There must seem a large gap between Tahekeroa in 1930 and New England in 2018, but the ideas and attitudes under development among the Belshaws would have a considerable impact on the early history of the University of New England and indeed beyond.

Jim Belshaw completed his MA in economics on “Post-War Unemployment and Unemployment Policies in New Zealand” in the minimum time allowed. He received first class honours and first in New Zealand.

This was not enough. There was only one scholarship in New Zealand for an expenses paid study at a UK university of your choice. This was awarded to another candidate. Belshaw had to begin again.
Note to readers: This post appeared as a column in the Armidale Express Extra on 31 January 2018. I am repeating the columns here with a lag because they are not all on line outside subscription. You can see all the Belshaw World and History Revisited/History Matters columns by clicking here for 2009, here for 2010, here for 2011, here for 2012, here for 2013, here for 2014, here for 2015, here for 2016, here  2017, here 2018 

Saturday, February 03, 2018

Further dating evidence sets context for Aboriginal occupation of Australia

Misliya Cave is part of a series of prehistoric cave sites located along the western slopes of Mount Carmel, Israel. An upper left jawbone with most of the teeth attached attributed to homo sapiens  has been dated to 177,000-194,000 years ago, pushing back the date at which modern humans left Africa. 

New research results continue to deepen our understanding of the hominin past.

In a piece in National Geographic (These Tools Upend Our View of Stone-Age Humans in Asia, 31 January 2018) Michael Gresko provides an overview of new research reported in Nature. The authors of that research summarise their results in this way: 
Luminescence dating at the stratified prehistoric site of Attirampakkam, India, has shown that processes signifying the end of the Acheulian culture and the emergence of a Middle Palaeolithic culture occurred at 385 ± 64 thousand years ago (ka), much earlier than conventionally presumed for South Asia.  The Middle Palaeolithic continued at Attirampakkam until 172 ± 41 ka. Chronologies of Middle Palaeolithic technologies in regions distant from Africa and Europe are crucial for testing theories about the origins and early evolution of these cultures, and for understanding their association with modern humans or archaic hominins, their links with preceding Acheulian cultures and the spread of Levallois lithic technologies. The geographic location of India and its rich Middle Palaeolithic record are ideally suited to addressing these issues, but progress has been limited by the paucity of excavated sites and hominin fossils as well as by geochronological constraints. At Attirampakkam, the gradual disuse of bifaces, the predominance of small tools, the appearance of distinctive and diverse Levallois flake and point strategies, and the blade component all highlight a notable shift away from the preceding Acheulian large-flake technologies. These findings document a process of substantial behavioural change that occurred in India at 385 ± 64 ka and establish its contemporaneity with similar processes recorded in Africa and Europe. This suggests complex interactions between local developments and ongoing global transformations. Together, these observations call for a re-evaluation of models that restrict the origins of Indian Middle Palaeolithic culture to the incidence of modern human dispersals after approximately 125 ka.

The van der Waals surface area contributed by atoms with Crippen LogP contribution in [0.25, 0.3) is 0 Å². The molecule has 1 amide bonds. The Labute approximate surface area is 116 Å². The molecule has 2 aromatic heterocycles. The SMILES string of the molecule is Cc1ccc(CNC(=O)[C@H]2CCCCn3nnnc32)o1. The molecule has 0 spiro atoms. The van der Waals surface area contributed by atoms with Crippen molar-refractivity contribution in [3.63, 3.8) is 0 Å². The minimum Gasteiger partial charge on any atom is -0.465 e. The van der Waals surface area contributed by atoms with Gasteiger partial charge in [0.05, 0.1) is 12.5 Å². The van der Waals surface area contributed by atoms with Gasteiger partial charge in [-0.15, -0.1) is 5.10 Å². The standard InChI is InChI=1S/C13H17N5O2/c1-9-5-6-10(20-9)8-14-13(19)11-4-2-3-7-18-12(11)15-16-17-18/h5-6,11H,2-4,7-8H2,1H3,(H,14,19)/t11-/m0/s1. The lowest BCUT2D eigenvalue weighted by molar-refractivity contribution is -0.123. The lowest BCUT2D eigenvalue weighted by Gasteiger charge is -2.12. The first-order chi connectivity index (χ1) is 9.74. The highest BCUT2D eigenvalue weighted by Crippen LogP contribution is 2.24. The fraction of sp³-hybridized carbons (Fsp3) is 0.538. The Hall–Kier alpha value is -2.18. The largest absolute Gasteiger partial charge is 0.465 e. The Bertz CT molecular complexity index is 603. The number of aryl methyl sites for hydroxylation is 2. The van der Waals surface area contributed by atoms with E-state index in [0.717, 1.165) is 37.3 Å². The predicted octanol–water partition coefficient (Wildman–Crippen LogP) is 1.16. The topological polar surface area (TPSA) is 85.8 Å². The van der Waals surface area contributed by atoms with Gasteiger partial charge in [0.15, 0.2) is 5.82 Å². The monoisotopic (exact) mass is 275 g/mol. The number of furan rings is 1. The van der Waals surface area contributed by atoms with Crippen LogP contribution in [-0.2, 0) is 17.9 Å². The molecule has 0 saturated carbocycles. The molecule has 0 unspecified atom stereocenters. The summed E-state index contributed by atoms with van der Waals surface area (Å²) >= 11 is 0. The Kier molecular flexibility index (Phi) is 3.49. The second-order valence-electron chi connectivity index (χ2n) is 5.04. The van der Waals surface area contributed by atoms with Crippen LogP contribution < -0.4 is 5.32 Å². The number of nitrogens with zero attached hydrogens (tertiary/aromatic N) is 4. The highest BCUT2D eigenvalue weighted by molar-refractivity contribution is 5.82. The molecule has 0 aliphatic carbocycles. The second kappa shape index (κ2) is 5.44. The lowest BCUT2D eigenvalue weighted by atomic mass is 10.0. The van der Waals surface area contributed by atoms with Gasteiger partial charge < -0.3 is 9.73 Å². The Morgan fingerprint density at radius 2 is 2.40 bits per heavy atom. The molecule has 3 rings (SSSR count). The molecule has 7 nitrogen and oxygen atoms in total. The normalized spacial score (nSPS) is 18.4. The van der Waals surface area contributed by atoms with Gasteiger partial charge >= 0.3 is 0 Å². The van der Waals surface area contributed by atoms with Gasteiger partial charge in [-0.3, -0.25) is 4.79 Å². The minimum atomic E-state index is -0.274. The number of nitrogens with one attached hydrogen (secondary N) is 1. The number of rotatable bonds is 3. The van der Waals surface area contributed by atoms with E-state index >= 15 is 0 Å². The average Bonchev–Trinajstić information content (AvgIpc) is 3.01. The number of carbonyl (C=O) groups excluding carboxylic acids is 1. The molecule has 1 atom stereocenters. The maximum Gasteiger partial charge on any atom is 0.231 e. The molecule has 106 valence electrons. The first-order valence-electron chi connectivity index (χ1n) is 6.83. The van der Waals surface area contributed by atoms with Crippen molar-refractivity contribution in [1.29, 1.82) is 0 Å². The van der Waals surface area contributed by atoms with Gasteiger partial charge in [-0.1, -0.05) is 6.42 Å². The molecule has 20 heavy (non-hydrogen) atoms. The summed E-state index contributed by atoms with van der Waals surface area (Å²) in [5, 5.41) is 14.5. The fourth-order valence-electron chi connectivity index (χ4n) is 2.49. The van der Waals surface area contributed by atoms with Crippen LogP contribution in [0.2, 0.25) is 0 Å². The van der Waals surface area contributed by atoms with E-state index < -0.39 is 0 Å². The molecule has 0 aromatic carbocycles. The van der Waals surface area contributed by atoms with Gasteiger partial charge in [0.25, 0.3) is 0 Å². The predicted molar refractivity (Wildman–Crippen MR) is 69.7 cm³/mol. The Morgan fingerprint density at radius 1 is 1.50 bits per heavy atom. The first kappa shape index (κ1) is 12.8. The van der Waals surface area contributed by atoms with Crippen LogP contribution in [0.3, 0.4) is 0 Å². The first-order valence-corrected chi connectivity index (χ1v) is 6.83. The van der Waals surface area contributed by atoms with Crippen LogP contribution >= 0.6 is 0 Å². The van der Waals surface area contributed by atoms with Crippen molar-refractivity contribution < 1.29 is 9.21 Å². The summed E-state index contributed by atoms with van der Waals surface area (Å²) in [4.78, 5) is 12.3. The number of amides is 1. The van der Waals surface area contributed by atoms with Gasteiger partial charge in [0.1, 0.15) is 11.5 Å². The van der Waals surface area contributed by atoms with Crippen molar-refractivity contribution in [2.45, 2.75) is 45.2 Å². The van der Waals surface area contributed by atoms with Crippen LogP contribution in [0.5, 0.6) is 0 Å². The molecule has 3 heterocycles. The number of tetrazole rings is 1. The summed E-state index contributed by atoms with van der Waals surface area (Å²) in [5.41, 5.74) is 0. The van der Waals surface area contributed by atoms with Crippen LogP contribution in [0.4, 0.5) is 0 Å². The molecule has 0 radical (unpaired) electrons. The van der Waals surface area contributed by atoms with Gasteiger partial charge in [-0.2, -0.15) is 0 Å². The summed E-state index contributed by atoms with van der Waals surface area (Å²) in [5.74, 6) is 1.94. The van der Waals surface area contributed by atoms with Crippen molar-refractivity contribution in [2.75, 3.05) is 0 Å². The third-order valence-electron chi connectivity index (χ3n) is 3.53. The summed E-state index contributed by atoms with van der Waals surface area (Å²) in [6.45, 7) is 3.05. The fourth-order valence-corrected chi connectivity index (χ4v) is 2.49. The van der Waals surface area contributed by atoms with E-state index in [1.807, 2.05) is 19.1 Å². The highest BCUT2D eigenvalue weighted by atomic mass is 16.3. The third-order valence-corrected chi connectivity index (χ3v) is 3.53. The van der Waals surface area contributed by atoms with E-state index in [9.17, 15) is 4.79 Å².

These results are interesting because they add  evidence for the spread of early hominin and the emergence of quite sophisticated stone technology, this time in India. This is probably the area the predecessors of the Australian Aborigines moved through so many millennia later.

In a second piece, this time in The ConversationFossil jawbone from Israel is the oldest modern human found outside Africa, 26 January 2018, Rolf Quam reports on the dating of human fossilised teeth found in the Misliya cave in Israel. The fossil, an upper left jawbone with most of the teeth attached, has been dated to 177,000-194,000 years ago. This is considerably older than any other remains from our own species, Homo sapiens, ever discovered outside of Africa  .

In a paper to be delivered in Israel this week,  John Hawks proposes to reflect on  the deep time of human origins and evolution:
To me, right now, the most critical area where we know the story was complex, and badly need new data and models to understand that complexity, is around 250,000 to 350,000 years ago. 
It was then that our modern human ancestors in Africa began to differentiate from an initially small population into branches that still exist in different regions of Africa today. It is now clear that many other hominin populations existed at the same time, including Homo naledi and some archaic forms of humans in Africa, Neandertals, Denisovans, and possibly other archaic humans in Eurasia, Homo floresiensis in Flores (and maybe others). In Africa, in Europe, and in Asia, some ancient populations experimented with, and ultimately adopted, new stone tool forms.
The big questions of human evolution all now cause us to focus upon this time interval for answers. How did culture influence our evolutionary pathway? How did ancestral hominins become modern humans? How did these hominin populations fit into their environment in ways that enabled them to survive and coexist? 
I don’t have answers to these questions, but I now think that this critical time period is where we must look
I would love to hear those reflections.

So what do we make of all this?

  • Around 385 ± 64 thousand years ago we have the emergence of a reasonably sophisticated stone using hominin technology in India
  • Around 250,000 to 350,000 years ago we have the emergence of Homo Sapiens in Africa
  • Around 177,000-194,000 years ago we appear to have Homo Sapiens in what is now Israel
  • Around 65,000 years ago, the Aborigines were in Australia having traveled through Pleistocene Asia, most probably but not certainly via what is now India. 
No doubt the pattern will shift further as we learn more, but it does provide a working approximation for further thought.